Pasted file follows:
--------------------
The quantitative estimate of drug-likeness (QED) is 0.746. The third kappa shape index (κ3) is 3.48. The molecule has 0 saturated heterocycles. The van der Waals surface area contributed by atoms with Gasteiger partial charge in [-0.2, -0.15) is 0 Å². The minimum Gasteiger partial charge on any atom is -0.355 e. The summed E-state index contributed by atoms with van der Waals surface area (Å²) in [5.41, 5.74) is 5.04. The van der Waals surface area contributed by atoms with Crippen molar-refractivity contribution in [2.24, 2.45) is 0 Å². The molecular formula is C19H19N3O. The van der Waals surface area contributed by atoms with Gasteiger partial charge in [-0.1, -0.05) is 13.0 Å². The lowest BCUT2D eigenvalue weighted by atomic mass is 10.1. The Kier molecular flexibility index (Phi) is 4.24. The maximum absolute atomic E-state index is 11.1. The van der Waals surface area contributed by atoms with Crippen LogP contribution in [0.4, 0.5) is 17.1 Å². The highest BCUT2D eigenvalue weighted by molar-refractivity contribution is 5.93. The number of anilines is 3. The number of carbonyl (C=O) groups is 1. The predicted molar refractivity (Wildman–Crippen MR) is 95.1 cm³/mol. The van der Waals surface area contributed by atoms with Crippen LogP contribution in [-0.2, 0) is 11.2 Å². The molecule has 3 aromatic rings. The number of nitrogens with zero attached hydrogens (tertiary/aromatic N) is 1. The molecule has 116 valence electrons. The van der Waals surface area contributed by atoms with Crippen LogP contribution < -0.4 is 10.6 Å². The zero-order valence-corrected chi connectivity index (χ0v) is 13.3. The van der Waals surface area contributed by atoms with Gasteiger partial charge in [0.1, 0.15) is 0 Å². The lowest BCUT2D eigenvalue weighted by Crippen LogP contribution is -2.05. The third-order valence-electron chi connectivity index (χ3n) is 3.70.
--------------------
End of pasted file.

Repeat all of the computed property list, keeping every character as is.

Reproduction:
The quantitative estimate of drug-likeness (QED) is 0.746. The third kappa shape index (κ3) is 3.48. The molecule has 0 saturated heterocycles. The van der Waals surface area contributed by atoms with Gasteiger partial charge in [-0.2, -0.15) is 0 Å². The minimum Gasteiger partial charge on any atom is -0.355 e. The summed E-state index contributed by atoms with van der Waals surface area (Å²) in [5.41, 5.74) is 5.04. The van der Waals surface area contributed by atoms with Crippen molar-refractivity contribution in [2.24, 2.45) is 0 Å². The molecular formula is C19H19N3O. The van der Waals surface area contributed by atoms with Gasteiger partial charge in [-0.1, -0.05) is 13.0 Å². The lowest BCUT2D eigenvalue weighted by atomic mass is 10.1. The Kier molecular flexibility index (Phi) is 4.24. The maximum absolute atomic E-state index is 11.1. The van der Waals surface area contributed by atoms with Crippen LogP contribution in [0.4, 0.5) is 17.1 Å². The highest BCUT2D eigenvalue weighted by molar-refractivity contribution is 5.93. The number of anilines is 3. The number of carbonyl (C=O) groups is 1. The predicted molar refractivity (Wildman–Crippen MR) is 95.1 cm³/mol. The van der Waals surface area contributed by atoms with Crippen LogP contribution in [-0.2, 0) is 11.2 Å². The molecule has 3 aromatic rings. The number of nitrogens with zero attached hydrogens (tertiary/aromatic N) is 1. The molecule has 116 valence electrons. The van der Waals surface area contributed by atoms with Crippen LogP contribution < -0.4 is 10.6 Å². The zero-order valence-corrected chi connectivity index (χ0v) is 13.3. The van der Waals surface area contributed by atoms with Gasteiger partial charge in [0.1, 0.15) is 0 Å². The lowest BCUT2D eigenvalue weighted by Crippen LogP contribution is -2.05. The third-order valence-electron chi connectivity index (χ3n) is 3.70.